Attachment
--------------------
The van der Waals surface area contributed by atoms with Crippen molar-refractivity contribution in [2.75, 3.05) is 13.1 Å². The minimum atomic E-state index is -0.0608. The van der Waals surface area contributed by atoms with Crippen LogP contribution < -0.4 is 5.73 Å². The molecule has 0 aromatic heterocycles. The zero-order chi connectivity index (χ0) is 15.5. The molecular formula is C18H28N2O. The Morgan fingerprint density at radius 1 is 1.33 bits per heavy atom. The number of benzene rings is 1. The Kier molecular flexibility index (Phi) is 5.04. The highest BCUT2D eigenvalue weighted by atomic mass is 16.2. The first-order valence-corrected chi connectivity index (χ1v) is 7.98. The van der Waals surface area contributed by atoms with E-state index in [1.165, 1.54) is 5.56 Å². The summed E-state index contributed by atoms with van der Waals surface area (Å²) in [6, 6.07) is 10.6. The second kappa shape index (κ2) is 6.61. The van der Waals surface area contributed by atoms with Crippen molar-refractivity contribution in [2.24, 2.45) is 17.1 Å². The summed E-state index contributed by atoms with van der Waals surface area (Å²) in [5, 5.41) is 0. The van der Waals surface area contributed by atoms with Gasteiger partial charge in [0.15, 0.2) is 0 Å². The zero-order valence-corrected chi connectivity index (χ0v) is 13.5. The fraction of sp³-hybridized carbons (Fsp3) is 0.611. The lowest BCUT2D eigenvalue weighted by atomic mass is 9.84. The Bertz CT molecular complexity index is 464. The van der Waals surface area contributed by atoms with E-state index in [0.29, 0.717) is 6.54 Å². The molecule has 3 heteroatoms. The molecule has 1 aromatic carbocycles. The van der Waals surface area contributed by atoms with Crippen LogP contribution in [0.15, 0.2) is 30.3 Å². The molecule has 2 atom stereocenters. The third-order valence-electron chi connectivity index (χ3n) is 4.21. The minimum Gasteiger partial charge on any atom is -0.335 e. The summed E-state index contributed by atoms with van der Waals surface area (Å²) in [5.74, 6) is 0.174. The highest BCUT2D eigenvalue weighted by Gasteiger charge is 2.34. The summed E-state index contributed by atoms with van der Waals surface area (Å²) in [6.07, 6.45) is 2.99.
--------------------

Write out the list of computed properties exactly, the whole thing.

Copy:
The van der Waals surface area contributed by atoms with Crippen molar-refractivity contribution in [2.75, 3.05) is 13.1 Å². The minimum atomic E-state index is -0.0608. The van der Waals surface area contributed by atoms with Crippen LogP contribution < -0.4 is 5.73 Å². The molecule has 0 aromatic heterocycles. The zero-order chi connectivity index (χ0) is 15.5. The molecular formula is C18H28N2O. The Morgan fingerprint density at radius 1 is 1.33 bits per heavy atom. The number of benzene rings is 1. The Kier molecular flexibility index (Phi) is 5.04. The highest BCUT2D eigenvalue weighted by atomic mass is 16.2. The first-order valence-corrected chi connectivity index (χ1v) is 7.98. The van der Waals surface area contributed by atoms with E-state index in [1.165, 1.54) is 5.56 Å². The summed E-state index contributed by atoms with van der Waals surface area (Å²) in [6, 6.07) is 10.6. The second kappa shape index (κ2) is 6.61. The van der Waals surface area contributed by atoms with Crippen molar-refractivity contribution in [2.24, 2.45) is 17.1 Å². The summed E-state index contributed by atoms with van der Waals surface area (Å²) in [5, 5.41) is 0. The van der Waals surface area contributed by atoms with Gasteiger partial charge in [0.15, 0.2) is 0 Å². The zero-order valence-corrected chi connectivity index (χ0v) is 13.5. The fraction of sp³-hybridized carbons (Fsp3) is 0.611. The lowest BCUT2D eigenvalue weighted by atomic mass is 9.84. The Bertz CT molecular complexity index is 464. The van der Waals surface area contributed by atoms with E-state index in [0.29, 0.717) is 6.54 Å². The molecule has 3 heteroatoms. The molecule has 1 aromatic carbocycles. The van der Waals surface area contributed by atoms with Crippen LogP contribution in [0.15, 0.2) is 30.3 Å². The molecule has 2 atom stereocenters. The third-order valence-electron chi connectivity index (χ3n) is 4.21. The minimum Gasteiger partial charge on any atom is -0.335 e. The summed E-state index contributed by atoms with van der Waals surface area (Å²) in [5.74, 6) is 0.174. The highest BCUT2D eigenvalue weighted by Gasteiger charge is 2.34. The summed E-state index contributed by atoms with van der Waals surface area (Å²) in [6.07, 6.45) is 2.99.